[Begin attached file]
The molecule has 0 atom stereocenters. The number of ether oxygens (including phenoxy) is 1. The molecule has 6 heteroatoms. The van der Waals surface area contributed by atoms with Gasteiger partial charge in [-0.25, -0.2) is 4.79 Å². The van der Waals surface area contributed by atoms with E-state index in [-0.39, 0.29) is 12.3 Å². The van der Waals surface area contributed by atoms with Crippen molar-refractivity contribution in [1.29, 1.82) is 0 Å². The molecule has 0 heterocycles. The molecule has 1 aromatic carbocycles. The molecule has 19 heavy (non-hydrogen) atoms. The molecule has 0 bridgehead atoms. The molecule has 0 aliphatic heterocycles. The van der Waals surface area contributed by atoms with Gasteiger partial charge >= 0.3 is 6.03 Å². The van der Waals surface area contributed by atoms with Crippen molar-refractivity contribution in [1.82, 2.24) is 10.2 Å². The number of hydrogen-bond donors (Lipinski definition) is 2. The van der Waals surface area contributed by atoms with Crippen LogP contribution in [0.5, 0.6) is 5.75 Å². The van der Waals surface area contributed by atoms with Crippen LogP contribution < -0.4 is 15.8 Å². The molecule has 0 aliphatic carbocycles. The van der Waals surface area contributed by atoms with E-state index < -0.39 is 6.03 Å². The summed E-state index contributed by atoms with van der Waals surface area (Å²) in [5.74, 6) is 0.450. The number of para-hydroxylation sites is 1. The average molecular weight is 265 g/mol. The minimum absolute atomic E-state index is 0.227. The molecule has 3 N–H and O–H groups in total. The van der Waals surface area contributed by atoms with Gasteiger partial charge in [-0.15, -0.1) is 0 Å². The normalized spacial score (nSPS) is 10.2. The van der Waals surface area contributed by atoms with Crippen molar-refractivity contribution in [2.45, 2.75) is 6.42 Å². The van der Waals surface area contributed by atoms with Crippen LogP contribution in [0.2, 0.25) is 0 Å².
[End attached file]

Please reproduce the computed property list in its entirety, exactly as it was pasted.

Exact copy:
The molecule has 0 atom stereocenters. The number of ether oxygens (including phenoxy) is 1. The molecule has 6 heteroatoms. The van der Waals surface area contributed by atoms with Gasteiger partial charge in [-0.25, -0.2) is 4.79 Å². The van der Waals surface area contributed by atoms with E-state index in [-0.39, 0.29) is 12.3 Å². The van der Waals surface area contributed by atoms with Crippen molar-refractivity contribution in [1.29, 1.82) is 0 Å². The molecule has 0 heterocycles. The molecule has 1 aromatic carbocycles. The molecule has 19 heavy (non-hydrogen) atoms. The molecule has 0 bridgehead atoms. The molecule has 0 aliphatic heterocycles. The van der Waals surface area contributed by atoms with Gasteiger partial charge >= 0.3 is 6.03 Å². The van der Waals surface area contributed by atoms with Crippen molar-refractivity contribution in [1.82, 2.24) is 10.2 Å². The number of hydrogen-bond donors (Lipinski definition) is 2. The van der Waals surface area contributed by atoms with Crippen LogP contribution in [0.5, 0.6) is 5.75 Å². The van der Waals surface area contributed by atoms with Crippen LogP contribution < -0.4 is 15.8 Å². The molecule has 0 aliphatic carbocycles. The van der Waals surface area contributed by atoms with E-state index < -0.39 is 6.03 Å². The summed E-state index contributed by atoms with van der Waals surface area (Å²) in [5.74, 6) is 0.450. The number of para-hydroxylation sites is 1. The average molecular weight is 265 g/mol. The minimum absolute atomic E-state index is 0.227. The molecule has 3 N–H and O–H groups in total. The van der Waals surface area contributed by atoms with Gasteiger partial charge in [-0.15, -0.1) is 0 Å². The normalized spacial score (nSPS) is 10.2. The van der Waals surface area contributed by atoms with Crippen molar-refractivity contribution in [2.45, 2.75) is 6.42 Å². The van der Waals surface area contributed by atoms with Crippen LogP contribution in [0.2, 0.25) is 0 Å².